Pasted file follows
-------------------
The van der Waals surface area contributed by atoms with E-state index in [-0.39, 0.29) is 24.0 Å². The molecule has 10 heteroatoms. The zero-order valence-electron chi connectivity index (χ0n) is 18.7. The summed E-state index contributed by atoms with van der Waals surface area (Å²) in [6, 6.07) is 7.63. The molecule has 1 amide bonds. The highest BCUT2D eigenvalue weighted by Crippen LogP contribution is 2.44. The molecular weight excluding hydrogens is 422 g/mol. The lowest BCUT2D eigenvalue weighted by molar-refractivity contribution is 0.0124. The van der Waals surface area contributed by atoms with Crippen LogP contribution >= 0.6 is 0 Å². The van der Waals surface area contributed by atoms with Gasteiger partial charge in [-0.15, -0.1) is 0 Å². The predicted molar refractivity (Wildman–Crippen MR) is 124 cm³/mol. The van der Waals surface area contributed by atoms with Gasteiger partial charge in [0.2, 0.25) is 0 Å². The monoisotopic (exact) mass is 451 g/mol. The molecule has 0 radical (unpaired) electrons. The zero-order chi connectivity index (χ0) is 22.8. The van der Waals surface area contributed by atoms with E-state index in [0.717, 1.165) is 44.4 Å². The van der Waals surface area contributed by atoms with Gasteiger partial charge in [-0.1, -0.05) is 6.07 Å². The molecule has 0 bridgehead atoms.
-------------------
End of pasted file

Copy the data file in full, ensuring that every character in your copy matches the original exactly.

The van der Waals surface area contributed by atoms with E-state index in [-0.39, 0.29) is 24.0 Å². The molecule has 10 heteroatoms. The zero-order valence-electron chi connectivity index (χ0n) is 18.7. The summed E-state index contributed by atoms with van der Waals surface area (Å²) in [6, 6.07) is 7.63. The molecule has 1 amide bonds. The highest BCUT2D eigenvalue weighted by Crippen LogP contribution is 2.44. The molecular weight excluding hydrogens is 422 g/mol. The lowest BCUT2D eigenvalue weighted by molar-refractivity contribution is 0.0124. The van der Waals surface area contributed by atoms with Crippen LogP contribution >= 0.6 is 0 Å². The van der Waals surface area contributed by atoms with Gasteiger partial charge in [-0.15, -0.1) is 0 Å². The predicted molar refractivity (Wildman–Crippen MR) is 124 cm³/mol. The van der Waals surface area contributed by atoms with Gasteiger partial charge in [0.2, 0.25) is 0 Å². The monoisotopic (exact) mass is 451 g/mol. The molecule has 0 radical (unpaired) electrons. The zero-order chi connectivity index (χ0) is 22.8. The van der Waals surface area contributed by atoms with E-state index in [0.717, 1.165) is 44.4 Å². The van der Waals surface area contributed by atoms with Gasteiger partial charge in [-0.1, -0.05) is 6.07 Å². The molecule has 0 bridgehead atoms.